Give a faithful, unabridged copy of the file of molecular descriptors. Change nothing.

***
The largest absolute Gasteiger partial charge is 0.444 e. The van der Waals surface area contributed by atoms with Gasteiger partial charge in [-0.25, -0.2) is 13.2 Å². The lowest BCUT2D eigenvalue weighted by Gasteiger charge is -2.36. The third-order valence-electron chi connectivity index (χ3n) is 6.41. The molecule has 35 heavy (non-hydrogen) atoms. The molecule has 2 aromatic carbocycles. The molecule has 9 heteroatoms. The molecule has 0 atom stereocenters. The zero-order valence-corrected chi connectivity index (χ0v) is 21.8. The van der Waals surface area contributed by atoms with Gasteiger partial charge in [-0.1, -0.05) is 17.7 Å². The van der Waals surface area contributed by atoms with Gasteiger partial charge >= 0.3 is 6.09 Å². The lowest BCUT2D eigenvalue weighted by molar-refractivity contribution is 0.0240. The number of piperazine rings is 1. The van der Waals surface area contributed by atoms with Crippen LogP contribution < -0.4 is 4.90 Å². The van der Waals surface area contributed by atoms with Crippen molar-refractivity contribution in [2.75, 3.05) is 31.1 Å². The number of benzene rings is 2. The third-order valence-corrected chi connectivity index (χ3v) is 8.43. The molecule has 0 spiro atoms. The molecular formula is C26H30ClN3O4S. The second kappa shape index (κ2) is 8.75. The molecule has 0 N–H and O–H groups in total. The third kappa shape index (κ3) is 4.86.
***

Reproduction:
The largest absolute Gasteiger partial charge is 0.444 e. The van der Waals surface area contributed by atoms with Gasteiger partial charge in [-0.25, -0.2) is 13.2 Å². The lowest BCUT2D eigenvalue weighted by Gasteiger charge is -2.36. The third-order valence-electron chi connectivity index (χ3n) is 6.41. The molecule has 35 heavy (non-hydrogen) atoms. The molecule has 2 aromatic carbocycles. The molecule has 9 heteroatoms. The molecule has 0 atom stereocenters. The zero-order valence-corrected chi connectivity index (χ0v) is 21.8. The van der Waals surface area contributed by atoms with Gasteiger partial charge in [-0.1, -0.05) is 17.7 Å². The van der Waals surface area contributed by atoms with Gasteiger partial charge >= 0.3 is 6.09 Å². The lowest BCUT2D eigenvalue weighted by molar-refractivity contribution is 0.0240. The number of piperazine rings is 1. The van der Waals surface area contributed by atoms with Crippen LogP contribution < -0.4 is 4.90 Å². The van der Waals surface area contributed by atoms with Crippen molar-refractivity contribution in [2.75, 3.05) is 31.1 Å². The number of benzene rings is 2. The third-order valence-corrected chi connectivity index (χ3v) is 8.43. The molecule has 0 spiro atoms. The molecular formula is C26H30ClN3O4S. The second kappa shape index (κ2) is 8.75. The molecule has 0 N–H and O–H groups in total. The third kappa shape index (κ3) is 4.86.